The trade-off for a car that doesn’t bob about like a boat at sea is that the ride is a little on the firm side, so you can feel bumps more than in cars such as the smooth-riding Nissan Qashqai.

If you want a Countryman that can live up to its rugged looks and tackle a little light off-roading, the Cooper D diesel is available with the option of four-wheel drive, called ALL4. The plug-in hybrid, E PHEV version also drives all four wheels, as the battery and electric motor power the back wheels but the petrol engine drives the front wheels. However, it’s not suited to much more than getting out of a wet field.

When it comes to keeping the family safe, the Countryman passed the Euro NCAP crash and safety tests with flying colours, scoring a maximum five-star rating.

 

Last Updated 

Tuesday, December 4, 2018 - 16:30

Key facts 

Warranty: 
3 Years / unlimited mileage
Boot size: 
450 litres
Width: 
1822mm
Length: 
4299mm
Height: 
1557-1559mm
Tax (min to max): 
From £25 to £205 in first year and £130 to £140 thereafter

Best Mini Countryman for... 

Mini Cooper D Countryman
The cheapest diesel version of the Countryman is the economical choice, with its official combined fuel consumption figure of 62.8mpg. The E PHEV is more frugal still but costs £6,000 more.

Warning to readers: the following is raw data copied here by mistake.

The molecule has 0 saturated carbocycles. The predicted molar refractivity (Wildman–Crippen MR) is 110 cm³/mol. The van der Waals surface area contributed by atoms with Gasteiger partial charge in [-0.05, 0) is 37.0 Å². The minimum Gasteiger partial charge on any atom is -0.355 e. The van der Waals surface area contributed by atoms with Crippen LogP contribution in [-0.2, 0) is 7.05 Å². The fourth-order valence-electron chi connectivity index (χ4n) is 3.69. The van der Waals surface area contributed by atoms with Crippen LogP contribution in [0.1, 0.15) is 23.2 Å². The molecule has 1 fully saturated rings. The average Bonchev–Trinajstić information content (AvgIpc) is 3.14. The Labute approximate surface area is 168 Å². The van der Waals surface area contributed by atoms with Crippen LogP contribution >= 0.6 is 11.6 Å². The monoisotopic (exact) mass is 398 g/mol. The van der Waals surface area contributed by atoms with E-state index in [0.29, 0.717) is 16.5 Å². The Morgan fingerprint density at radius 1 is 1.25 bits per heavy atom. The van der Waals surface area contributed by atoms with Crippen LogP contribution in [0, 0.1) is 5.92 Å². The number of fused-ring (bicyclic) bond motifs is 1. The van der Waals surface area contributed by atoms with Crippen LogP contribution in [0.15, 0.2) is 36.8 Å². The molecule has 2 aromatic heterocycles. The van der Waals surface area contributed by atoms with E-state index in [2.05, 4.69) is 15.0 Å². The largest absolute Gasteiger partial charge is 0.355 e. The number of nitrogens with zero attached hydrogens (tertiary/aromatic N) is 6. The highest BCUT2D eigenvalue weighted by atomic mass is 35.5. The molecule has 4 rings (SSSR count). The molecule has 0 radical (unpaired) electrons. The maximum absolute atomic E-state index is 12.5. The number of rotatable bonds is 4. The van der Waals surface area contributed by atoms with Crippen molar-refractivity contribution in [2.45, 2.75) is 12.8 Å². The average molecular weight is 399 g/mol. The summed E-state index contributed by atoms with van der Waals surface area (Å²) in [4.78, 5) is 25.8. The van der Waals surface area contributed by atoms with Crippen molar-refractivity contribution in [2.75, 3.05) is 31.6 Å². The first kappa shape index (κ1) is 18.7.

Mini S E Countryman All4
If you care about the emissions of your car, why not try the plug-in hybrid Countryman? It travels for up to 26 miles on battery power alone, which is probably enough for most school runs. The technology isn’t cheap, though.
Mini Cooper S Countryman
A brisk 0-62mph acceleration time of 7.6 seconds means this version can be huge fun to drive when nobody else is on board.

Mini Countryman History 

  • February 2017 Mini Countryman goes on sale
  • February 2017 Range consists of Cooper and Cooper D, with or without All4 four-wheel drive, and the more powerful Cooper S and Cooper SD, with or without All4. Manual or automatic gearbox available across the range
  • March 2017 Hot Countryman John Cooper Works model, with 228bhp, added to line-up
  • June 2017 Cooper S E Countryman All4 plug-in hybrid added to range.
  • March 2018 Facelifted Mini range goes on sale with equipment upgrades and just one diesel engine, the 1.5-litre unit in the Cooper D. Seven-speed dual clutch automatic gearbox available as an option
  • October 2018 Trim levels changed to offer Classic, Sport and Exclusive variants

Understanding Mini Countryman car names 

  • Countryman
  • Engine/Trim
    Cooper S
  • Driven wheels
    All4
  • Engine/Trim
    In common with other Minis, each version has different engine and equipment levels. The cheapest cars are Cooper models, followed by Cooper S. Cooper D cars are powered by diesel engines, while the Cooper S E All4 is the electric and petrol hybrid car.
  • Driven wheels
    Four-wheel-drive Countrymans are badged All4.

Mini Countryman Engines 

Petrol: Cooper (1.5), Cooper S (2.0); Diesel: Cooper D (2.0); Hybrid: Cooper S E All4

The entry-level Mini Cooper Countryman has a 134bhp petrol engine and an official fuel economy figure of 47mpg. It is available with a manual or automatic gearbox.